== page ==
My take
First you will get more speed out of a wing paddle.

Second you need to learn technique. Just watch Greg Barton. He is fluid in motion.

With all that said: I have beaten three paddlers out in the last hundred yards in my last three races this year with pure all out muscle, (while telling myself to maintain form), but there is no way I could have muscled the yak for much more than that distance.



Forward Stroke

– Last Updated: Jun-30-05 12:43 PM EST –

First neither muscle nor speed, but proper form. At the beginning, it is all about to have a good form. Later, you might want to start thinking about speed and/or power. Only to have a good form might take several years.

Greg Barton and Brent Reitz forward stroke videos are a must.
Brent explains quite well the forward stroke mechanic even better than Barton does, but during the video, he is using a Euro most of the time, so his form is not as good as when he is using a wing. For that reason, I would compliment his video with the Barton's one. Barton examples of a good forward stroke are quite better.

A second must, filmed yourself paddling in order to compare your forward stroke with the one from the Elite, so see yourself and be critical.

As an start look at this:


PS: Don't forget to use a paddle that match your fitness level. This is not an easy task...

I hope a lot of folks look at that. It shows the leg muscles being used.

I picked up the fact that I might be dropping my shoulders.

Thanks for posting it.


Great video clip… watch his hips
Thanks! I saw it once but did not know where to find it again.

What I find interesting in that clip is the degree to which the paddler winds up his hips. It’s really extreme. I’d say the hips are essentially locked at each end of that stroke, being as far as they could physically rotate. It’s from unwinding that extreme hip windup that so-called torso rotation arises.


Thanks for the input
DPGreen wrote: “Try to get help before you develope bad habits. When I first began marathon racing [snip] I wasn’t doing many things well!”

I should have … at day 1. I paddled as much as I could starting last summer, but now I have a new kayak and just resolve myself to work on the forward stroke. It definitely seems like the forward stroke is easy to learn, and difficult to master. I will likely have to unlearn some things, but that is OK as long as my instructor is patient.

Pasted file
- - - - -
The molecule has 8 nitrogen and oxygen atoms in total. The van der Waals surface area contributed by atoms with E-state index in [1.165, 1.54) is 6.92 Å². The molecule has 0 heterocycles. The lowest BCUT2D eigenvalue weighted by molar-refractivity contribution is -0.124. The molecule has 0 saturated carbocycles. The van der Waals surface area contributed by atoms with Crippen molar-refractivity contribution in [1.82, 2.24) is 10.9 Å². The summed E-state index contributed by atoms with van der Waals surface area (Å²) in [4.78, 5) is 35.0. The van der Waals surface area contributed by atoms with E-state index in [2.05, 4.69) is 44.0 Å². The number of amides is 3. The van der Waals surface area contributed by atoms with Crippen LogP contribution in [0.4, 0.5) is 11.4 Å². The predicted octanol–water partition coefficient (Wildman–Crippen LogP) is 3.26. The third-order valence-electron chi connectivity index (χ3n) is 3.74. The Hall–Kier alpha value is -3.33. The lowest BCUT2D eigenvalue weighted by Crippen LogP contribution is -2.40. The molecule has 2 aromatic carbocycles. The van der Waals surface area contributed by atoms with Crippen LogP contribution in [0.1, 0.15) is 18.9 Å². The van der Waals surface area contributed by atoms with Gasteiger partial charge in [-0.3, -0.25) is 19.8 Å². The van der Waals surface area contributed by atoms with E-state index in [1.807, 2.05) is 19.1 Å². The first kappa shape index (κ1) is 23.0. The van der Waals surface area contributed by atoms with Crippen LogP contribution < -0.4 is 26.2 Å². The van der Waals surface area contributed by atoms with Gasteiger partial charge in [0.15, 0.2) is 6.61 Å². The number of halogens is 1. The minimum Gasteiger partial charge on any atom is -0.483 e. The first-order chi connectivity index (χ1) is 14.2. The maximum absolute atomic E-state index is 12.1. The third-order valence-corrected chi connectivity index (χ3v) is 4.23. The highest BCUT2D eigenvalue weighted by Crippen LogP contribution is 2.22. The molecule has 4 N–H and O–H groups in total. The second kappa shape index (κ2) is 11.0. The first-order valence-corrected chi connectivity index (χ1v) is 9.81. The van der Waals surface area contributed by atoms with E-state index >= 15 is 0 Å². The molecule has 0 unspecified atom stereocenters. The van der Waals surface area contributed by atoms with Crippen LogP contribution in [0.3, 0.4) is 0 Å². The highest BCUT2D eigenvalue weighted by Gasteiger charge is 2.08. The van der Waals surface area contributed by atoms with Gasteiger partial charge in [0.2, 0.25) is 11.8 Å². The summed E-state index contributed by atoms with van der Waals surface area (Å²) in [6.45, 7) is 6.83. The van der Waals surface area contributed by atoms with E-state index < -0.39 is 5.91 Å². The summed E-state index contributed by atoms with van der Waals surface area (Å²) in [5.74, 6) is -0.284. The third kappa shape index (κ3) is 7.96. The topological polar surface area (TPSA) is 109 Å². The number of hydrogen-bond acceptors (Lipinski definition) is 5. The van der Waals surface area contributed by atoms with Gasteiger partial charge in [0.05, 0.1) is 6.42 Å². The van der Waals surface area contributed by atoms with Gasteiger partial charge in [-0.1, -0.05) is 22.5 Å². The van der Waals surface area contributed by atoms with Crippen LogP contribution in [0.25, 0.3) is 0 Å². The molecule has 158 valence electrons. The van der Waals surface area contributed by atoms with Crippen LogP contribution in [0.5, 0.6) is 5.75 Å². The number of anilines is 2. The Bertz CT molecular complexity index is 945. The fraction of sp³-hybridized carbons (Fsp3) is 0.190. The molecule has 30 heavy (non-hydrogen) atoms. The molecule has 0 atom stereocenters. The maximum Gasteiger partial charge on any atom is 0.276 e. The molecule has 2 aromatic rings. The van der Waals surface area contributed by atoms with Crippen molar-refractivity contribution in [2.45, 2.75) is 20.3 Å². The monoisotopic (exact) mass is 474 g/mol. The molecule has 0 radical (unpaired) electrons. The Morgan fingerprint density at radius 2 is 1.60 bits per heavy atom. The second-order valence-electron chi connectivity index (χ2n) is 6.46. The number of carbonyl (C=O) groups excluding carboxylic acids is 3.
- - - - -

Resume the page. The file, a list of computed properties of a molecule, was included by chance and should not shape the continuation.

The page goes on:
When I am paddling slowly, it feels like I am doing at least some things right. I feel power from my stroke, yet the stroke seems effortless. For some reason, I cannot be satisfied with a slow easy stroke, but rather want to go faster. When I do start to paddle faster, it starts to not feel as smooth, definitely feels less efficient, and sometimes downright sloppy.

Iceman wrote: “First neither muscle nor speed, but proper form. At the beginning, it is all about to have a good form. Later, you might want to start thinking about speed and/or power. Only to have a good form might take several years.”

I now am starting to believe that. Fortunately, I look forward to working years on this - it is actually fun for me. You are right. I need to concentrate on and appreciate form over all the other things like speed and efficiency. I learned this when I was a student in karate and even when I was an instructor: Work on the basics, trying to master them. The little known secret is the basics are the ONLY thing you ever need to master.

I will definitely check out the videos you all recommended, and thanks to Iceman for the link to the nice forward stroke video.


Lets consider the word “cadence” here
You have gotten good advice on paddling fast fron folks who paddle faster than me. But lets call stroke rate “cadence” and boat speed “speed” so we can talk with clarity. Expecially for new folks decent terminology is good.

No matter what you call it I’m glad to paddle.

The video shows
Grayson Bourne, former world 10,000 meter champion, Nelo distributor, designer of the SpeedStroke device that he’s paddling there, the designer of a new line of racing kayaks, made in China… and a very nice guy.